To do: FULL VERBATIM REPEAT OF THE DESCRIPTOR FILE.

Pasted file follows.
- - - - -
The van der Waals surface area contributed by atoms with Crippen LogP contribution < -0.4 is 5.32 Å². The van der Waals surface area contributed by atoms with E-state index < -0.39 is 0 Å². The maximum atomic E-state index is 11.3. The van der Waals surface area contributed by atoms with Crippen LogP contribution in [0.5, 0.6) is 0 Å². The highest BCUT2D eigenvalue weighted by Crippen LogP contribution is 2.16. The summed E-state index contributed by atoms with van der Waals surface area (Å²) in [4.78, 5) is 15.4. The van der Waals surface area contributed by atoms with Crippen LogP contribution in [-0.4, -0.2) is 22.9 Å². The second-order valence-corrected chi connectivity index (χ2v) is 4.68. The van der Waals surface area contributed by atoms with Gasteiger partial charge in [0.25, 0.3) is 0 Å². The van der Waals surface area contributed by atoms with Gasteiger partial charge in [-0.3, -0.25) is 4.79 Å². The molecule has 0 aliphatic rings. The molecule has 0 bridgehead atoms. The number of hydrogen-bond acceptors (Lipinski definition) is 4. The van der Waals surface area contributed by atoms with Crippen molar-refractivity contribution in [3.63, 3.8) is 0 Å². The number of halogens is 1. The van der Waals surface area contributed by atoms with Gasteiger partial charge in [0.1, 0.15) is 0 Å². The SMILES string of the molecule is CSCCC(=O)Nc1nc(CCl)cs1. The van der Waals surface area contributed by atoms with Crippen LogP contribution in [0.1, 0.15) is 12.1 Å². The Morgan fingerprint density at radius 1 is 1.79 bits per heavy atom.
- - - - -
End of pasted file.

The van der Waals surface area contributed by atoms with Crippen LogP contribution < -0.4 is 5.32 Å². The van der Waals surface area contributed by atoms with E-state index < -0.39 is 0 Å². The maximum atomic E-state index is 11.3. The van der Waals surface area contributed by atoms with Crippen LogP contribution in [0.5, 0.6) is 0 Å². The highest BCUT2D eigenvalue weighted by Crippen LogP contribution is 2.16. The summed E-state index contributed by atoms with van der Waals surface area (Å²) in [4.78, 5) is 15.4. The van der Waals surface area contributed by atoms with Crippen LogP contribution in [-0.4, -0.2) is 22.9 Å². The second-order valence-corrected chi connectivity index (χ2v) is 4.68. The van der Waals surface area contributed by atoms with Gasteiger partial charge in [0.25, 0.3) is 0 Å². The van der Waals surface area contributed by atoms with Gasteiger partial charge in [-0.3, -0.25) is 4.79 Å². The molecule has 0 aliphatic rings. The molecule has 0 bridgehead atoms. The number of hydrogen-bond acceptors (Lipinski definition) is 4. The van der Waals surface area contributed by atoms with Crippen molar-refractivity contribution in [3.63, 3.8) is 0 Å². The number of halogens is 1. The van der Waals surface area contributed by atoms with Gasteiger partial charge in [0.1, 0.15) is 0 Å². The SMILES string of the molecule is CSCCC(=O)Nc1nc(CCl)cs1. The van der Waals surface area contributed by atoms with Crippen LogP contribution in [0.1, 0.15) is 12.1 Å². The Morgan fingerprint density at radius 1 is 1.79 bits per heavy atom.